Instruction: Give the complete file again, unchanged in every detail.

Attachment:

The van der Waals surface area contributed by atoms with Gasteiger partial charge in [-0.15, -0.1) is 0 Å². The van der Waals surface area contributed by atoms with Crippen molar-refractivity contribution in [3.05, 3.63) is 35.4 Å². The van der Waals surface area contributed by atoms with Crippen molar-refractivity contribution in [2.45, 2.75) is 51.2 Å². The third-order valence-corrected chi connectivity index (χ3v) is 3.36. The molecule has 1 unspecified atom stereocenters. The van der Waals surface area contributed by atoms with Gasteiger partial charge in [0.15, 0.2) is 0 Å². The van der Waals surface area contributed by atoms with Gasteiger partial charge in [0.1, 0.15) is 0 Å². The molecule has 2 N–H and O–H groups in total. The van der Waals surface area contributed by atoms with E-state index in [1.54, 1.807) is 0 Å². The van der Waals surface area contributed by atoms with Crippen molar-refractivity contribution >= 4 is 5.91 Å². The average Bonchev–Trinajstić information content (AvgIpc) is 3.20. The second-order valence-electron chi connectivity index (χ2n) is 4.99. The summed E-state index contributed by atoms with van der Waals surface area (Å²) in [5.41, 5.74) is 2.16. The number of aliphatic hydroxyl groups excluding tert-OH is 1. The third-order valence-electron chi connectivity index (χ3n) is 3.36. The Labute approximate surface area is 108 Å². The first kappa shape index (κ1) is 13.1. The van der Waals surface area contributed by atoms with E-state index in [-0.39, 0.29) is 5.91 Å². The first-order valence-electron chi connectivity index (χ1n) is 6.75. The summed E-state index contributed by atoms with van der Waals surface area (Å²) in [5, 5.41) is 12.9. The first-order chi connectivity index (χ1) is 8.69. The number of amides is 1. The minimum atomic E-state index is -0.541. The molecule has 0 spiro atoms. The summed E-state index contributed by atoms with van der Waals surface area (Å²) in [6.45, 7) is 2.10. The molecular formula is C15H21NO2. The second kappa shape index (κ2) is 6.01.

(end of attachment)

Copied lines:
The van der Waals surface area contributed by atoms with Gasteiger partial charge in [-0.15, -0.1) is 0 Å². The van der Waals surface area contributed by atoms with Crippen molar-refractivity contribution in [3.05, 3.63) is 35.4 Å². The van der Waals surface area contributed by atoms with Crippen molar-refractivity contribution in [2.45, 2.75) is 51.2 Å². The third-order valence-corrected chi connectivity index (χ3v) is 3.36. The molecule has 1 unspecified atom stereocenters. The van der Waals surface area contributed by atoms with Gasteiger partial charge in [0.15, 0.2) is 0 Å². The van der Waals surface area contributed by atoms with Gasteiger partial charge in [0.1, 0.15) is 0 Å². The molecule has 2 N–H and O–H groups in total. The van der Waals surface area contributed by atoms with E-state index in [1.54, 1.807) is 0 Å². The van der Waals surface area contributed by atoms with Crippen molar-refractivity contribution >= 4 is 5.91 Å². The average Bonchev–Trinajstić information content (AvgIpc) is 3.20. The second-order valence-electron chi connectivity index (χ2n) is 4.99. The summed E-state index contributed by atoms with van der Waals surface area (Å²) in [5.41, 5.74) is 2.16. The number of aliphatic hydroxyl groups excluding tert-OH is 1. The third-order valence-electron chi connectivity index (χ3n) is 3.36. The Labute approximate surface area is 108 Å². The first kappa shape index (κ1) is 13.1. The van der Waals surface area contributed by atoms with E-state index in [-0.39, 0.29) is 5.91 Å². The first-order valence-electron chi connectivity index (χ1n) is 6.75. The summed E-state index contributed by atoms with van der Waals surface area (Å²) in [5, 5.41) is 12.9. The first-order chi connectivity index (χ1) is 8.69. The number of amides is 1. The minimum atomic E-state index is -0.541. The molecule has 0 spiro atoms. The summed E-state index contributed by atoms with van der Waals surface area (Å²) in [6.45, 7) is 2.10. The molecular formula is C15H21NO2. The second kappa shape index (κ2) is 6.01.